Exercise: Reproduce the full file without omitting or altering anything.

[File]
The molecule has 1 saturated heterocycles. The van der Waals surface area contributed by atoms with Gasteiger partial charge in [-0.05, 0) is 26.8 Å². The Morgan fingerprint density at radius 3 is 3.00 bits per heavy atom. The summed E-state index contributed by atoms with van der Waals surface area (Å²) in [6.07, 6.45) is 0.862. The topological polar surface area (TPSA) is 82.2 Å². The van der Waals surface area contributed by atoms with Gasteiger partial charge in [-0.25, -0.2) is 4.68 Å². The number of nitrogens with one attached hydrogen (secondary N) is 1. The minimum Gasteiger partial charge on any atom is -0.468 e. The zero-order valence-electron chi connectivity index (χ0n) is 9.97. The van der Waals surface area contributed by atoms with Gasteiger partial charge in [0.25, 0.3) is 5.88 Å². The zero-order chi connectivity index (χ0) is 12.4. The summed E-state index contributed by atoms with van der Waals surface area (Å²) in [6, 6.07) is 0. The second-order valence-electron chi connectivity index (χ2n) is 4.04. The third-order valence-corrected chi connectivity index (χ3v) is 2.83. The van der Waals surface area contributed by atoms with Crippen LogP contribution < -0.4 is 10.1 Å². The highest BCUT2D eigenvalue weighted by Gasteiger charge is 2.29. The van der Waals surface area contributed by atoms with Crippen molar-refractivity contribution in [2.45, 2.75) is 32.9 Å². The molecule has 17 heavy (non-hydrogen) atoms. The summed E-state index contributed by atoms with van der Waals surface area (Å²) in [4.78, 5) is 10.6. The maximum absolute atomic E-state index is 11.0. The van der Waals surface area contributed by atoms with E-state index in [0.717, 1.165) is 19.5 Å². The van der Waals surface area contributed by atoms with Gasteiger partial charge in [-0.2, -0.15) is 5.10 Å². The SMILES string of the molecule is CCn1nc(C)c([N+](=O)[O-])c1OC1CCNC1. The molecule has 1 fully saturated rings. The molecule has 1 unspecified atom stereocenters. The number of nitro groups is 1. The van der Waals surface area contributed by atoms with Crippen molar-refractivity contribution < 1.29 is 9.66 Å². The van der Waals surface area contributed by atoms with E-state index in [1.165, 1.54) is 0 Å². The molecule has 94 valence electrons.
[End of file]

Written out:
The molecule has 1 saturated heterocycles. The van der Waals surface area contributed by atoms with Gasteiger partial charge in [-0.05, 0) is 26.8 Å². The Morgan fingerprint density at radius 3 is 3.00 bits per heavy atom. The summed E-state index contributed by atoms with van der Waals surface area (Å²) in [6.07, 6.45) is 0.862. The topological polar surface area (TPSA) is 82.2 Å². The van der Waals surface area contributed by atoms with Gasteiger partial charge in [-0.25, -0.2) is 4.68 Å². The number of nitrogens with one attached hydrogen (secondary N) is 1. The minimum Gasteiger partial charge on any atom is -0.468 e. The zero-order valence-electron chi connectivity index (χ0n) is 9.97. The van der Waals surface area contributed by atoms with Gasteiger partial charge in [0.25, 0.3) is 5.88 Å². The zero-order chi connectivity index (χ0) is 12.4. The summed E-state index contributed by atoms with van der Waals surface area (Å²) in [6, 6.07) is 0. The second-order valence-electron chi connectivity index (χ2n) is 4.04. The third-order valence-corrected chi connectivity index (χ3v) is 2.83. The van der Waals surface area contributed by atoms with Crippen LogP contribution < -0.4 is 10.1 Å². The highest BCUT2D eigenvalue weighted by Gasteiger charge is 2.29. The van der Waals surface area contributed by atoms with Crippen molar-refractivity contribution in [2.45, 2.75) is 32.9 Å². The molecule has 17 heavy (non-hydrogen) atoms. The summed E-state index contributed by atoms with van der Waals surface area (Å²) in [4.78, 5) is 10.6. The maximum absolute atomic E-state index is 11.0. The van der Waals surface area contributed by atoms with E-state index in [0.717, 1.165) is 19.5 Å². The van der Waals surface area contributed by atoms with Gasteiger partial charge in [-0.2, -0.15) is 5.10 Å². The SMILES string of the molecule is CCn1nc(C)c([N+](=O)[O-])c1OC1CCNC1. The molecule has 1 fully saturated rings. The molecule has 1 unspecified atom stereocenters. The number of nitro groups is 1. The van der Waals surface area contributed by atoms with Crippen molar-refractivity contribution < 1.29 is 9.66 Å². The van der Waals surface area contributed by atoms with E-state index in [1.165, 1.54) is 0 Å². The molecule has 94 valence electrons.